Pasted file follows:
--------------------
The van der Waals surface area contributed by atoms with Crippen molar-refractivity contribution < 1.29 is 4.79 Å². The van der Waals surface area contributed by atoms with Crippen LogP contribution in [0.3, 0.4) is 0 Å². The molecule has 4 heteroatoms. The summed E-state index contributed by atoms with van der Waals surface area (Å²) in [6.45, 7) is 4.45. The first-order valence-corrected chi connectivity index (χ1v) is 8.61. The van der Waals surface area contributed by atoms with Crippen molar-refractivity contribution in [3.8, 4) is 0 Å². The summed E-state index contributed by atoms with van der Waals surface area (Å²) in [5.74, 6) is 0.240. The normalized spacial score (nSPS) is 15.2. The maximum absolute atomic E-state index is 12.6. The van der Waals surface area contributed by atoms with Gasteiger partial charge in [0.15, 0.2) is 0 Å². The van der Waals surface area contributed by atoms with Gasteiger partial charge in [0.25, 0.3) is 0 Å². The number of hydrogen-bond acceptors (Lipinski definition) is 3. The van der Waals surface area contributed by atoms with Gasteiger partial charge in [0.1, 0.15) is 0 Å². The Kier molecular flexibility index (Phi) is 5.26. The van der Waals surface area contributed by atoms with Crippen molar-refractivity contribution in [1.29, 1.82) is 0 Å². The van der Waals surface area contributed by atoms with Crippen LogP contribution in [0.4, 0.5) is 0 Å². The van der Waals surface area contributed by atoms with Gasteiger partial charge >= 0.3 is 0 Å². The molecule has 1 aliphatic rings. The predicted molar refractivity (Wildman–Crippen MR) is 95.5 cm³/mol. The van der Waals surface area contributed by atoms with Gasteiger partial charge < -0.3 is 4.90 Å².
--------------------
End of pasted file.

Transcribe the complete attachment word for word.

The van der Waals surface area contributed by atoms with Crippen molar-refractivity contribution < 1.29 is 4.79 Å². The van der Waals surface area contributed by atoms with Crippen LogP contribution in [0.3, 0.4) is 0 Å². The molecule has 4 heteroatoms. The summed E-state index contributed by atoms with van der Waals surface area (Å²) in [6.45, 7) is 4.45. The first-order valence-corrected chi connectivity index (χ1v) is 8.61. The van der Waals surface area contributed by atoms with Crippen molar-refractivity contribution in [3.8, 4) is 0 Å². The summed E-state index contributed by atoms with van der Waals surface area (Å²) in [5.74, 6) is 0.240. The normalized spacial score (nSPS) is 15.2. The maximum absolute atomic E-state index is 12.6. The van der Waals surface area contributed by atoms with Gasteiger partial charge in [0.15, 0.2) is 0 Å². The van der Waals surface area contributed by atoms with Gasteiger partial charge in [0.25, 0.3) is 0 Å². The number of hydrogen-bond acceptors (Lipinski definition) is 3. The van der Waals surface area contributed by atoms with Gasteiger partial charge in [0.1, 0.15) is 0 Å². The Kier molecular flexibility index (Phi) is 5.26. The van der Waals surface area contributed by atoms with Crippen molar-refractivity contribution in [1.29, 1.82) is 0 Å². The van der Waals surface area contributed by atoms with Crippen LogP contribution in [0.4, 0.5) is 0 Å². The van der Waals surface area contributed by atoms with Gasteiger partial charge >= 0.3 is 0 Å². The molecule has 1 aliphatic rings. The predicted molar refractivity (Wildman–Crippen MR) is 95.5 cm³/mol. The van der Waals surface area contributed by atoms with Gasteiger partial charge < -0.3 is 4.90 Å².